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By Published on .

Estee Lauder Cos., a longstanding opponent of the widespread use of department-store-tagged beauty ads, will use that format through fall for its Lauder, Clinique and Prescriptives brands in Conde Nast Publications' magazines.

The move will allow Lauder to pay retail ad rates, a savings of 10% to 15%, according to executives close to the publishing giant.


"We are doing [retail] taglines on our Conde Nast ads . . . This is a basic business decision which allows us to get the most value for our advertising investment," said a Lauder spokeswoman.

"It's on the rate card," said Conde Nast President-CEO Steve Florio. "They have changed to retail from display."

He said the cosmetics giant is maintaining its volume of ad pages.

Lauder executives acknowledged cost savings were the driving force behind the shift, though a desire to telegraph the prestige nature of Lauder's business among a sea of mass-market ads also played a role.

They said no decision has been made if the tagging will continue beyond the fall.

Lauder in the past has preferred not to single out stores.

According to Competitive Media Reporting, for the period July 1996 to June '97-which mirrors Lauder's fiscal year-Estee Lauder brands not including Clinique, Aramis or Prescriptives spent $16.4 million with Conde Nast titles, for a total of $32.3 million. In Hearst titles, Lauder brands spent $12.4 million during that period.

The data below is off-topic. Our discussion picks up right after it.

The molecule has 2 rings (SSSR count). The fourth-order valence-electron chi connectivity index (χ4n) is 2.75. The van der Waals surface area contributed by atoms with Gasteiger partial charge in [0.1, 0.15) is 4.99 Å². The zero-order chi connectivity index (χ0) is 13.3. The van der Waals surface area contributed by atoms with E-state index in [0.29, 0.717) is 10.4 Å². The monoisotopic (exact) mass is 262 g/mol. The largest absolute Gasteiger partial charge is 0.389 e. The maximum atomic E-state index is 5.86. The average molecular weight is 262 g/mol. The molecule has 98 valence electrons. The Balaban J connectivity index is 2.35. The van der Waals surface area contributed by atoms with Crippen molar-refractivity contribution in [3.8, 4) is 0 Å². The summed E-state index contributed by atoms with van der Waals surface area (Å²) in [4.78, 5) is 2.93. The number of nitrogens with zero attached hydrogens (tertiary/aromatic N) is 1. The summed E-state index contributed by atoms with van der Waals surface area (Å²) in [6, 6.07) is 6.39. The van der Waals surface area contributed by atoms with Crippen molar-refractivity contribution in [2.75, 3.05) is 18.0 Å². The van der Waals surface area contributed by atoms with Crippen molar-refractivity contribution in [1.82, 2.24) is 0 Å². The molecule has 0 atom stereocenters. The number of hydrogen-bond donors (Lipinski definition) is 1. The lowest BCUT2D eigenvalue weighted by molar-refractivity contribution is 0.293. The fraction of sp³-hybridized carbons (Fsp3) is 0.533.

To qualify for the Conde Nast retail rate, an ad must carry a prominent display of a retailer's name in at least 14-point type, and no more than three stores can be listed.

In some of the ads, the tags run upward and, in the gutter, are at times obscured.


Industry observers believe an overall softness in department-store traffic and sales, which is affecting the cosmetics industry, is another reason for the move.

"Business appears soft for almost everyone. Department store traffic is slow and, as a result, cosmetics companies are having a difficult year to date," said Andrew Shore, an analyst at PaineWebber.

The action by Lauder with Conde Nast is indicative of how competitive magazine publishers have become in trying to secure business with large advertisers.

A Hearst Magazines spokeswoman said its business with Estee Lauder brands is not using retail rates.

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